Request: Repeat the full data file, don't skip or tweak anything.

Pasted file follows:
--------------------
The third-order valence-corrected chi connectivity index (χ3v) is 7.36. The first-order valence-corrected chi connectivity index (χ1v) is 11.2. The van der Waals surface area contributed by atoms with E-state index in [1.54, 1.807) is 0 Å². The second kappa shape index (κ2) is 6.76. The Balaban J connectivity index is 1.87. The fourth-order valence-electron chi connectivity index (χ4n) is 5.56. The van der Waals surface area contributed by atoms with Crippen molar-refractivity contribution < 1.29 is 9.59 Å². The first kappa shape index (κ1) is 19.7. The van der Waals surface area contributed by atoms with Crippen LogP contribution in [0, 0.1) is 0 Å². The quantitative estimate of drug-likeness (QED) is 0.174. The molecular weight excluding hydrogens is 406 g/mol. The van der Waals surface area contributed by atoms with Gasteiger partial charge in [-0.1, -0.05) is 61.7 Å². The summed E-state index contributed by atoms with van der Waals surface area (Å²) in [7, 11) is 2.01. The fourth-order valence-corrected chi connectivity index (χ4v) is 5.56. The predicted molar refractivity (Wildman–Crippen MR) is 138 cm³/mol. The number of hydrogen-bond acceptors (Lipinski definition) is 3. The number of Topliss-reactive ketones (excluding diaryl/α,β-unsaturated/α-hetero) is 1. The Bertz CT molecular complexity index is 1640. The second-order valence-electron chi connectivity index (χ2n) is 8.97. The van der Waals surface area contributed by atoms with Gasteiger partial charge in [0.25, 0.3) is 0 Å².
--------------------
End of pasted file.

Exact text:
The third-order valence-corrected chi connectivity index (χ3v) is 7.36. The first-order valence-corrected chi connectivity index (χ1v) is 11.2. The van der Waals surface area contributed by atoms with E-state index in [1.54, 1.807) is 0 Å². The second kappa shape index (κ2) is 6.76. The Balaban J connectivity index is 1.87. The fourth-order valence-electron chi connectivity index (χ4n) is 5.56. The van der Waals surface area contributed by atoms with Crippen molar-refractivity contribution < 1.29 is 9.59 Å². The first kappa shape index (κ1) is 19.7. The van der Waals surface area contributed by atoms with Crippen LogP contribution in [0, 0.1) is 0 Å². The quantitative estimate of drug-likeness (QED) is 0.174. The molecular weight excluding hydrogens is 406 g/mol. The van der Waals surface area contributed by atoms with Gasteiger partial charge in [-0.1, -0.05) is 61.7 Å². The summed E-state index contributed by atoms with van der Waals surface area (Å²) in [7, 11) is 2.01. The fourth-order valence-corrected chi connectivity index (χ4v) is 5.56. The predicted molar refractivity (Wildman–Crippen MR) is 138 cm³/mol. The number of hydrogen-bond acceptors (Lipinski definition) is 3. The number of Topliss-reactive ketones (excluding diaryl/α,β-unsaturated/α-hetero) is 1. The Bertz CT molecular complexity index is 1640. The second-order valence-electron chi connectivity index (χ2n) is 8.97. The van der Waals surface area contributed by atoms with Gasteiger partial charge in [0.25, 0.3) is 0 Å².